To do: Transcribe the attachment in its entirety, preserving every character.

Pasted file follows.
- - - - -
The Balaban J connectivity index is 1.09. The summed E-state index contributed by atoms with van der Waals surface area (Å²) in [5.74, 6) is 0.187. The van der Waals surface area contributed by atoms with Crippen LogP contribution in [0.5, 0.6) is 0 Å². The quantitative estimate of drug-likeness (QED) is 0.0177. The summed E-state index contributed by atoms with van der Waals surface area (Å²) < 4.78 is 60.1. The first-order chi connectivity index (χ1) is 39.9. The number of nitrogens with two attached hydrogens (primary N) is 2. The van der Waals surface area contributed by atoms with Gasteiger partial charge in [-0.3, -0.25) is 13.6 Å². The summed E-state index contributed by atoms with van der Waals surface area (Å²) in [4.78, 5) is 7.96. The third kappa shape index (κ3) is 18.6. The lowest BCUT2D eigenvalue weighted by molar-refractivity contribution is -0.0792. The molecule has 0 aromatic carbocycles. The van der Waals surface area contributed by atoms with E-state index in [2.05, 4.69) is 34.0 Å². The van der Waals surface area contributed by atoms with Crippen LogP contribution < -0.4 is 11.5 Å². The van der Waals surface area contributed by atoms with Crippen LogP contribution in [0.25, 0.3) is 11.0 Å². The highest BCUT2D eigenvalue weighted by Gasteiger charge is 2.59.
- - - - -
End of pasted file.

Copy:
The Balaban J connectivity index is 1.09. The summed E-state index contributed by atoms with van der Waals surface area (Å²) in [5.74, 6) is 0.187. The van der Waals surface area contributed by atoms with Crippen LogP contribution in [0.5, 0.6) is 0 Å². The quantitative estimate of drug-likeness (QED) is 0.0177. The summed E-state index contributed by atoms with van der Waals surface area (Å²) < 4.78 is 60.1. The first-order chi connectivity index (χ1) is 39.9. The number of nitrogens with two attached hydrogens (primary N) is 2. The van der Waals surface area contributed by atoms with Gasteiger partial charge in [-0.3, -0.25) is 13.6 Å². The summed E-state index contributed by atoms with van der Waals surface area (Å²) in [4.78, 5) is 7.96. The third kappa shape index (κ3) is 18.6. The lowest BCUT2D eigenvalue weighted by molar-refractivity contribution is -0.0792. The molecule has 0 aromatic carbocycles. The van der Waals surface area contributed by atoms with E-state index in [2.05, 4.69) is 34.0 Å². The van der Waals surface area contributed by atoms with Crippen LogP contribution < -0.4 is 11.5 Å². The van der Waals surface area contributed by atoms with Crippen LogP contribution in [0.25, 0.3) is 11.0 Å². The highest BCUT2D eigenvalue weighted by Gasteiger charge is 2.59.